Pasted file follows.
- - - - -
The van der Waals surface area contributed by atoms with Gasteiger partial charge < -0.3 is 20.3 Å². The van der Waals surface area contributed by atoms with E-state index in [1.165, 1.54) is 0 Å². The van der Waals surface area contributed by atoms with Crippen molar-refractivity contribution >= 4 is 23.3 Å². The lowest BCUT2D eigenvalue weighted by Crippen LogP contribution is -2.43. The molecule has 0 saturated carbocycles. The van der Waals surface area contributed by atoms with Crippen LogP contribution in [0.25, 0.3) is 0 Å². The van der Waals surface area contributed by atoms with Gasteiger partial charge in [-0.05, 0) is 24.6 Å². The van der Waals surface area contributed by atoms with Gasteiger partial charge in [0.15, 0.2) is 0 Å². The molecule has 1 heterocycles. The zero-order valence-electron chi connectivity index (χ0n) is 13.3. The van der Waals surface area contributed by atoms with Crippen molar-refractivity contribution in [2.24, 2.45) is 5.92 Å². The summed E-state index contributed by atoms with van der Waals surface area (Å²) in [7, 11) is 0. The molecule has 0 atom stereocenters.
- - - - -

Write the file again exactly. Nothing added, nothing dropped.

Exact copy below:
The van der Waals surface area contributed by atoms with Gasteiger partial charge < -0.3 is 20.3 Å². The van der Waals surface area contributed by atoms with E-state index in [1.165, 1.54) is 0 Å². The van der Waals surface area contributed by atoms with Crippen molar-refractivity contribution >= 4 is 23.3 Å². The lowest BCUT2D eigenvalue weighted by Crippen LogP contribution is -2.43. The molecule has 0 saturated carbocycles. The van der Waals surface area contributed by atoms with Crippen LogP contribution in [0.25, 0.3) is 0 Å². The van der Waals surface area contributed by atoms with Gasteiger partial charge in [-0.05, 0) is 24.6 Å². The van der Waals surface area contributed by atoms with Gasteiger partial charge in [0.15, 0.2) is 0 Å². The molecule has 1 heterocycles. The zero-order valence-electron chi connectivity index (χ0n) is 13.3. The van der Waals surface area contributed by atoms with Crippen molar-refractivity contribution in [2.24, 2.45) is 5.92 Å². The summed E-state index contributed by atoms with van der Waals surface area (Å²) in [7, 11) is 0. The molecule has 0 atom stereocenters.